Integrity Introspection for Scientific Workflows (IRIS)

Data-driven science applications often depend on the integrity of the underlying scientific computational workflow and on the integrity of the associated data products. However, experience with executing numerous scientific workflows in a variety of environments has shown that workflow processing suffers from data integrity errors when workflows are executing on national cyberinfrastructure (CI). These errors can stem from failures and unintentional corruption at various layers of the system software and hardware. However, today, there is a lack of tools that can collect and analyze integrity-relevant data while workflows are executing and thus, many of these errors go undetected and corrupt data becomes part of the scientific record. The goal of this proposed work is to automatically detect, diagnose, and pinpoint the source of unintentional integrity anomalies in scientific workflows executing on distributed CI. The approach is to develop an appropriate threat model and incorporate it in an integrity introspection, correlation and analysis framework that collects application and infrastructure data and uses statistical and machine learning (ML) algorithms to perform the needed analysis. The framework will be powered by novel ML-based methods developed through experimentation in a controlled testbed and validated in and made broadly available on NSF production CI. The solutions will leverage and be integrated into the Pegasus workflow management system, which is already used by a wide variety of scientific domains. An important part of the project will be the engagement with selected science application partners in gravitational-wave physics, earthquake science, and bioinformatics to deploy the analysis framework for their workflows, and iteratively fine tune the threat models, the testbed, ML model training, and ML model validation in a feedback loop.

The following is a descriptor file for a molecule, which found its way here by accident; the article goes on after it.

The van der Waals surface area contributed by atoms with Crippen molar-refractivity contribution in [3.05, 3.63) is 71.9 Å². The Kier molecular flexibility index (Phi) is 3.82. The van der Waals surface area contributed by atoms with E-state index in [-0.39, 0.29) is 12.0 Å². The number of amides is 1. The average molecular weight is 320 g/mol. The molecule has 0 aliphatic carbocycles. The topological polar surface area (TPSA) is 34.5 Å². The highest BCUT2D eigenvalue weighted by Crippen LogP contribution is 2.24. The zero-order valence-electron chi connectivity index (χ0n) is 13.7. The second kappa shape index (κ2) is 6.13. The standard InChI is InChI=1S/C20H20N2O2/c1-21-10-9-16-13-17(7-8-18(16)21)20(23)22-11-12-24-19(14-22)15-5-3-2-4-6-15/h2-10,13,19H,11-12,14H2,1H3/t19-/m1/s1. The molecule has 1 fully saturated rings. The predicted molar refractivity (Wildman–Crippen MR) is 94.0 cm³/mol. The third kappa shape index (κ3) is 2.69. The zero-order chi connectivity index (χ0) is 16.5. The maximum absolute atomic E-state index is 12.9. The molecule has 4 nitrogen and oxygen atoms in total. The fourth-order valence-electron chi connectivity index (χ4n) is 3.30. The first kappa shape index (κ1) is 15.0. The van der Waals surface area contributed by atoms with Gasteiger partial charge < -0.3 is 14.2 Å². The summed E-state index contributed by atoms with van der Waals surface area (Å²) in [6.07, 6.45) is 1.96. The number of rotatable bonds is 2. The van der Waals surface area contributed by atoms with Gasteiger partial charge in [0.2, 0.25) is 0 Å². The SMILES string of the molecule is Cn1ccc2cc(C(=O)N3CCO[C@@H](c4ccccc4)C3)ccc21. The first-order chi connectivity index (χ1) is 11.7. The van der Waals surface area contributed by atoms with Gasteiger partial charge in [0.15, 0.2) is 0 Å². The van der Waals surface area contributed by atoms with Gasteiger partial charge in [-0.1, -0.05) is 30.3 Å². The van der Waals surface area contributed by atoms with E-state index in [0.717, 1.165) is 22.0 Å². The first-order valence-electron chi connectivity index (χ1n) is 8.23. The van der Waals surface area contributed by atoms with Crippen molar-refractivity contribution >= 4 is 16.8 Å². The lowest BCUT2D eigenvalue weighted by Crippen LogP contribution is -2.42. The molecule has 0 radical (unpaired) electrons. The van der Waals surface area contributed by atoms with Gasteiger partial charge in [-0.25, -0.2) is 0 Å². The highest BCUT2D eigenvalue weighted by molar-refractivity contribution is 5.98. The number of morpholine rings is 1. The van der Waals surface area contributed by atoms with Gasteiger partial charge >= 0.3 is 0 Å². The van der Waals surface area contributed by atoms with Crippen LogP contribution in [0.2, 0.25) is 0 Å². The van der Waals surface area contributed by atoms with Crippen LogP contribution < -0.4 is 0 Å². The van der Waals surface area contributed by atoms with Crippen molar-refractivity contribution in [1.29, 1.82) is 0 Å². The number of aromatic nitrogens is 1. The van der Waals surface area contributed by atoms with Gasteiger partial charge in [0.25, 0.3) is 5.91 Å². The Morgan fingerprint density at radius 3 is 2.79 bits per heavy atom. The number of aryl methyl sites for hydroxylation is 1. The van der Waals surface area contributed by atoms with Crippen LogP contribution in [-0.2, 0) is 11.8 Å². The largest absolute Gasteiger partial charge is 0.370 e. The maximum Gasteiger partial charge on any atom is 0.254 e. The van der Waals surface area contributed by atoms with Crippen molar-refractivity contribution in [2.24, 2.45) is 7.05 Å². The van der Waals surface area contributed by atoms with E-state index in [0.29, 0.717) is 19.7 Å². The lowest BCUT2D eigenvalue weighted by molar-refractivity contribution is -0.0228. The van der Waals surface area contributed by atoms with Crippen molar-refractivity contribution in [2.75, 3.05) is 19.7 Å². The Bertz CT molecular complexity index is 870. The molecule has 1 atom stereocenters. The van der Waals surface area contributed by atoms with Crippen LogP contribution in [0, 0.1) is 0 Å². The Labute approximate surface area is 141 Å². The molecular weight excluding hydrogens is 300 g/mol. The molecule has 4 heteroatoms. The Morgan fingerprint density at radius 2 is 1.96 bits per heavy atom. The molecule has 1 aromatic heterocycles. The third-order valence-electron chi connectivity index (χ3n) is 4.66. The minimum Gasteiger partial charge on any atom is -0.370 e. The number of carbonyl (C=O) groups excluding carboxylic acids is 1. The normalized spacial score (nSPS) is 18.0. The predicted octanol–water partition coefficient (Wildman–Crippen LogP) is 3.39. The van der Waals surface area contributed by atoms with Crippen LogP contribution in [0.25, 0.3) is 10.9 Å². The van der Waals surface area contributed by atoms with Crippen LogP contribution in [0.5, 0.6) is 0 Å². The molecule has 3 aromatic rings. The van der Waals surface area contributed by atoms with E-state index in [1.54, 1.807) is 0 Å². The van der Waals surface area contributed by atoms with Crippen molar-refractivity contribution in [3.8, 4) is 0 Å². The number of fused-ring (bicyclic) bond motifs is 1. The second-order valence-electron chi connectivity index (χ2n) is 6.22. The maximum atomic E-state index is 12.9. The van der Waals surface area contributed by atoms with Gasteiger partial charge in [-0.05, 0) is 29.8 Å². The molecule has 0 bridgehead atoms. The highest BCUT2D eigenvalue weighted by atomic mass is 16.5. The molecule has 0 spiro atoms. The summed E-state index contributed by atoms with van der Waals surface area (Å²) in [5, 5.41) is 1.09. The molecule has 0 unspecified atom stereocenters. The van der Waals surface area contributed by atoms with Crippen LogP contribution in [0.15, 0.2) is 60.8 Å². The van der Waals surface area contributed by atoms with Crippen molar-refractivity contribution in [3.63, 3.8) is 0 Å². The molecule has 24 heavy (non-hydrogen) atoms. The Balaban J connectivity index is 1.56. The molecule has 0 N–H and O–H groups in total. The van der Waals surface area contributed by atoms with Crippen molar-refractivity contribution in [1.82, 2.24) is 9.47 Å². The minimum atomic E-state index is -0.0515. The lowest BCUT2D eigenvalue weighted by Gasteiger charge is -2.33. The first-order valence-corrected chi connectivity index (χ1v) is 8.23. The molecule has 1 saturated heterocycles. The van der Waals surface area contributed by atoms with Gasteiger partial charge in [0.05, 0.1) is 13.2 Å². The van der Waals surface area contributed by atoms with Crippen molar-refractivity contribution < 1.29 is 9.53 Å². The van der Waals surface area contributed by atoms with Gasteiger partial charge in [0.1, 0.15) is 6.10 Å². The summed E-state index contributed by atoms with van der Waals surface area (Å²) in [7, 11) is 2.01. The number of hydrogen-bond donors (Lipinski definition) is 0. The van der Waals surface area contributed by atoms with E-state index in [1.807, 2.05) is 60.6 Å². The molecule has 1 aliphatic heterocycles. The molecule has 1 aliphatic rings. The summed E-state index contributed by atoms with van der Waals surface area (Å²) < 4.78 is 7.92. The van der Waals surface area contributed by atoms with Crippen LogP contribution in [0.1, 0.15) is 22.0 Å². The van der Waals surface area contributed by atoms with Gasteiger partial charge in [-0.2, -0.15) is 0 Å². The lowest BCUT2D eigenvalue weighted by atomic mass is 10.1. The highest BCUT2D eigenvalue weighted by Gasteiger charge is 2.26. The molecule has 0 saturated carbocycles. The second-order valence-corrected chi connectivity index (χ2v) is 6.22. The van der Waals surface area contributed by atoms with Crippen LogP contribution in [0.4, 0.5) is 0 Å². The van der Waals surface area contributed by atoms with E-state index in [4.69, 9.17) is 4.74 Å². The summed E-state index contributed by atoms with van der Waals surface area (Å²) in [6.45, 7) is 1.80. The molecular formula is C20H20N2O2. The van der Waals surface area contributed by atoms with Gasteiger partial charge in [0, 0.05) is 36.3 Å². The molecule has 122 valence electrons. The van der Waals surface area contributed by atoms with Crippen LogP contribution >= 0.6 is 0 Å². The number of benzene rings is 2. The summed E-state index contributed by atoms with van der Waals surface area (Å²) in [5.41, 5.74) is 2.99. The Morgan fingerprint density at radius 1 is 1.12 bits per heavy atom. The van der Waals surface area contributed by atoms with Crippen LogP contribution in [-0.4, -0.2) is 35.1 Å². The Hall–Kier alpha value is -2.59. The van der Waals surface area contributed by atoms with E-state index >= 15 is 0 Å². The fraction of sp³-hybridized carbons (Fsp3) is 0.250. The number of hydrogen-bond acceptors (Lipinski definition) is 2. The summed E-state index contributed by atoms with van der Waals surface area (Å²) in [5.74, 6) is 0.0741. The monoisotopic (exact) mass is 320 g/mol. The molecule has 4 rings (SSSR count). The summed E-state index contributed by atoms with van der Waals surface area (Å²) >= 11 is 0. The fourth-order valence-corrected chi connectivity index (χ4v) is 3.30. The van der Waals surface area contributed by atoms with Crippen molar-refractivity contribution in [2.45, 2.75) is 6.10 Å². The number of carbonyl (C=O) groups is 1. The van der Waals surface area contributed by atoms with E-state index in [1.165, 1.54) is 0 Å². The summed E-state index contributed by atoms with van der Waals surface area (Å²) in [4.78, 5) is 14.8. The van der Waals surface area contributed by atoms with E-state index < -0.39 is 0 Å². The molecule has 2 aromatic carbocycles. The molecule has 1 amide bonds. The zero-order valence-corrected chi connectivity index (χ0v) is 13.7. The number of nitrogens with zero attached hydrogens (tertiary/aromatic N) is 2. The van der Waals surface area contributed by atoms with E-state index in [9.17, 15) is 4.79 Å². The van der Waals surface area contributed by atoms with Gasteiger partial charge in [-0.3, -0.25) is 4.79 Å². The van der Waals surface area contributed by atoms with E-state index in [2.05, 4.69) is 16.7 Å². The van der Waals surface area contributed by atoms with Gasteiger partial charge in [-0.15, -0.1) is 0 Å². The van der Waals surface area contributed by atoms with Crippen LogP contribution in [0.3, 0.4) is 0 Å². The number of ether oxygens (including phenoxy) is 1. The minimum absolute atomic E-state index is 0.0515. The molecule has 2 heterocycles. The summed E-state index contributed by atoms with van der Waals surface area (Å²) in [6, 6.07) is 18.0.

The proposed technologies will result in increased confidence in the veracity of workflow-based scientific results. The novel ML-based techniques for offline and online analysis of integrity data from various sources will contribute to the knowledge of what types of ML techniques work well for anomaly detection and fault attribution in distributed systems. The proposed anomaly injection framework, the Chaos Jungle, will enable other computer scientists to test their anomaly detection algorithms. CI designers will also be able to use the Chaos Jungle to test the robustness of their infrastructure. Although Pegasus is the target workflow management system for delivering the proposed integrity introspection capabilities, the methods will be reusable by other workflow and data management systems and will be available to scientists to run workflows on other CI such as campus clusters, clouds or leadership class facilities. Through close interactions with application partners, and evaluation of proposed analysis methodologies and ML models on NSF production CI, this work will increase assurances of the integrity of scientific workflows while maintaining ease of use and flexibility to allow for use across a variety of science domains and cyberinfrastructures.

Project partners:

  • Renaissance Computing Institute (RENCI) (Lead)
  • University of Southern California Information Sciences Institute (USC/ISI)
  • Indiana University

Related links:

NSF award announcement

The IRIS Project is supported by the National Science Foundation under Grant 1839900. The views expressed do not necessarily reflect the views of the National Science Foundation or any other organization.